Tuesday, September 29, 2009

School Nutrition Policies, MA on my mind

As I mentioned on Twitter this morning, french fries appear to be the lunch food of choice for students in a popular school in Queens, New York, according to the New York Times. That probably doesn't surprise anyone who works in a school or has visited one during lunch. Unfortunately, I have not.

Nonetheless, my memories of school lunch are not much different. I remember tater tots and pepperoni hot pockets being standard fare. By the time I graduated, there was a salad bar in place; it was not very popular. Occasionally, I opted for the food served as part of the National School Lunch Program (spaghetti comes to mind) and on days of cross-country meets I habitually ate a peanut butter and jelly sandwich, which was a pretty good choice thinking back on it.

This evening I met with my Kennedy School professor, Daniel Okrent, and Rappaport Institute Executive Director, David Luberoff, to discuss my class "beat." A beat (i.e., newsbeat) is "the particular news source or activity that a reporter is responsible for covering."

My beat? The possibility (or lack of it) to pass legislation to improve school nutrition policies in Massachusetts. 

The topic intersects well with my final Master's paper which is a policy brief recommending a specific course of action to improve school nutrition policy in Massachusetts, based on evidence from other States and school districts within the Commonwealth.

I couldn't be more excited to talk to the different players in public health and school policies in Massachusetts as I research for my two news stories and one "magazine-style" article. Possibilities include MA Public Health Commissioner, John Auerbach, and Jeffrey Sanchez, Chair of the Joint Committee on Public Health.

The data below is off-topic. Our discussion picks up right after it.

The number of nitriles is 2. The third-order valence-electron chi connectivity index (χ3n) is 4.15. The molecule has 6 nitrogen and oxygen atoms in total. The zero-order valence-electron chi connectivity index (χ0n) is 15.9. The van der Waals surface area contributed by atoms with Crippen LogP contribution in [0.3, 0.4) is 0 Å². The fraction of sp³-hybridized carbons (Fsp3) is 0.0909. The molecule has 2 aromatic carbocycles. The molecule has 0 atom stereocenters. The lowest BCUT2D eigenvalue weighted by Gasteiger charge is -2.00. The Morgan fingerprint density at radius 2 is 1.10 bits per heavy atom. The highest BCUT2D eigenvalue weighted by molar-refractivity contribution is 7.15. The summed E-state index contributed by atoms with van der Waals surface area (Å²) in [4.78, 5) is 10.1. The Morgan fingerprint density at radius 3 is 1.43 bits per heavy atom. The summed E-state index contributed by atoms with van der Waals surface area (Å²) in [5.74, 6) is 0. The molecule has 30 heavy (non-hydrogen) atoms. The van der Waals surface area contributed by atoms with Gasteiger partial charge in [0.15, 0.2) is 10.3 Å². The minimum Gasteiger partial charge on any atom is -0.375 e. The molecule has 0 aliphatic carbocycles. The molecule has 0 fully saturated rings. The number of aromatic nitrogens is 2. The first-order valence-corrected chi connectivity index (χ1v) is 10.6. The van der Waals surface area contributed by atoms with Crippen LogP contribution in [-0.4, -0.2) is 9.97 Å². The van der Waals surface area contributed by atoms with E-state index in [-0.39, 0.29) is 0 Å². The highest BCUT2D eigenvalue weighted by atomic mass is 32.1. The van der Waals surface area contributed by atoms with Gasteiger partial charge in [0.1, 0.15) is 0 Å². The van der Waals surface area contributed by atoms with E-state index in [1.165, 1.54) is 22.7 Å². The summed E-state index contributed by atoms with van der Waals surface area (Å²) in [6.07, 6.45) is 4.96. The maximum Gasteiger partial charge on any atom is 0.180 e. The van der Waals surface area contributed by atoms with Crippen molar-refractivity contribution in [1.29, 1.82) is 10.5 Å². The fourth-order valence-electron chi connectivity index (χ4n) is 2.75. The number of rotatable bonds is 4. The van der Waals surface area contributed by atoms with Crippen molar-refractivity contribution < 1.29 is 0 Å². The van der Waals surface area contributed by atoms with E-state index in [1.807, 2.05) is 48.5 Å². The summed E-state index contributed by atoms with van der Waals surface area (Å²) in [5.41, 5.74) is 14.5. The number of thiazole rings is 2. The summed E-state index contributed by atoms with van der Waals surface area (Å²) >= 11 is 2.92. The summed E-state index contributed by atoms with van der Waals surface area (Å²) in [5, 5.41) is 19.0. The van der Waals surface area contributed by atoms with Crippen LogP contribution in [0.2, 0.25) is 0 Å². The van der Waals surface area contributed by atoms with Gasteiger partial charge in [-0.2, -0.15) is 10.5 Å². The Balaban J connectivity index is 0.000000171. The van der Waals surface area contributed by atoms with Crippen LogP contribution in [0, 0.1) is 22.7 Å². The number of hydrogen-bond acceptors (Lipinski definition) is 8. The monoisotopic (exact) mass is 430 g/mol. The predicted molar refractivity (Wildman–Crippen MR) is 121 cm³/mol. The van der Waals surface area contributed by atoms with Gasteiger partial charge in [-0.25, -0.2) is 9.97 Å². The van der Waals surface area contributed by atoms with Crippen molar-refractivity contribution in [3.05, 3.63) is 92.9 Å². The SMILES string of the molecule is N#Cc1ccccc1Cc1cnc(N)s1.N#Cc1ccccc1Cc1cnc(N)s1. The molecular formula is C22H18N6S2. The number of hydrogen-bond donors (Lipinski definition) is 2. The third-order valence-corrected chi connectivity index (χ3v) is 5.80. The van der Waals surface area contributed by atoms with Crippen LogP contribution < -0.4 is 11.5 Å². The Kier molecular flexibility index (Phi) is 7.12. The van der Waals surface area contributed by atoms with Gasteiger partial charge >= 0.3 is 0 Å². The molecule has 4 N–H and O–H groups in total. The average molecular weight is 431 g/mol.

Over the next three months, I hope to become somewhat of an 'expert' on the politics of local school wellness policies and to better understand what kind of opposition food policies face when the goal is to remove unhealthy, manufactured food from childrens' school environments.  Isn't it a little hard to believe there can be staunch opposition to that?

Why has Massachusetts not passed statewide legislation to restrict and limit unhealthy foods in schools? Great question. Let me get back to you on that.


markb said...

Good luck with your research. If you need ideas or information on wellness policies, feel free to reach out to the Healthy Schools Campaign.

Healthy Schools Campaign

Kelsey Woodruff said...

One day I asked my students what was being served for breakfast- free breakfast for the whole school (low income district). The answer was chocolate cake with chocolate milk. How is that an acceptable breakfast?

Katelyn Mack said...

Mark -- thanks for checking out my blog. I will certainly follow up with you, as I'd love to hear what activities your organization are engaged in.

Kelsey - that's absurd!